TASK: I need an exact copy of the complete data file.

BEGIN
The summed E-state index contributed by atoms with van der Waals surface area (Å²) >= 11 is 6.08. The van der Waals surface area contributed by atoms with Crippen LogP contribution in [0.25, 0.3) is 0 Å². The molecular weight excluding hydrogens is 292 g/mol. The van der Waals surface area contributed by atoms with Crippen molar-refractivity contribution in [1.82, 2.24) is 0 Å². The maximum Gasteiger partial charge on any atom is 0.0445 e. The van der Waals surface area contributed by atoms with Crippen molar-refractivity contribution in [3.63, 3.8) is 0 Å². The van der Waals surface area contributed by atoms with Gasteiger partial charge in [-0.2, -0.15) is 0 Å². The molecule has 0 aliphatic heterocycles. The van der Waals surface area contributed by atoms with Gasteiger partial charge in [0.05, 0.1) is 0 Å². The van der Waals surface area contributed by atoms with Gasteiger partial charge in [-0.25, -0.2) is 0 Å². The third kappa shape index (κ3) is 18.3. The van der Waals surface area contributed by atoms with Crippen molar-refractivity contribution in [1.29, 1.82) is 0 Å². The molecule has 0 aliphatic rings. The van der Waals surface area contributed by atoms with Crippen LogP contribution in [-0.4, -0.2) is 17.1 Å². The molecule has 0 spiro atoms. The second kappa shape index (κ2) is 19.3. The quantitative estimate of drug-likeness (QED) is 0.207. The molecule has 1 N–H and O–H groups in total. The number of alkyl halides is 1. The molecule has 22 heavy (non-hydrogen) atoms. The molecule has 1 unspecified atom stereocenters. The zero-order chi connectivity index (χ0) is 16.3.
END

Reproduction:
The summed E-state index contributed by atoms with van der Waals surface area (Å²) >= 11 is 6.08. The van der Waals surface area contributed by atoms with Crippen LogP contribution in [0.25, 0.3) is 0 Å². The molecular weight excluding hydrogens is 292 g/mol. The van der Waals surface area contributed by atoms with Crippen molar-refractivity contribution in [1.82, 2.24) is 0 Å². The maximum Gasteiger partial charge on any atom is 0.0445 e. The van der Waals surface area contributed by atoms with Crippen molar-refractivity contribution in [3.63, 3.8) is 0 Å². The van der Waals surface area contributed by atoms with Gasteiger partial charge in [-0.2, -0.15) is 0 Å². The molecule has 0 aliphatic heterocycles. The van der Waals surface area contributed by atoms with Gasteiger partial charge in [0.05, 0.1) is 0 Å². The van der Waals surface area contributed by atoms with Gasteiger partial charge in [-0.25, -0.2) is 0 Å². The third kappa shape index (κ3) is 18.3. The van der Waals surface area contributed by atoms with Crippen molar-refractivity contribution in [1.29, 1.82) is 0 Å². The molecule has 0 aliphatic rings. The van der Waals surface area contributed by atoms with Crippen LogP contribution in [-0.4, -0.2) is 17.1 Å². The molecule has 0 spiro atoms. The second kappa shape index (κ2) is 19.3. The quantitative estimate of drug-likeness (QED) is 0.207. The molecule has 1 N–H and O–H groups in total. The number of alkyl halides is 1. The molecule has 22 heavy (non-hydrogen) atoms. The molecule has 1 unspecified atom stereocenters. The zero-order chi connectivity index (χ0) is 16.3.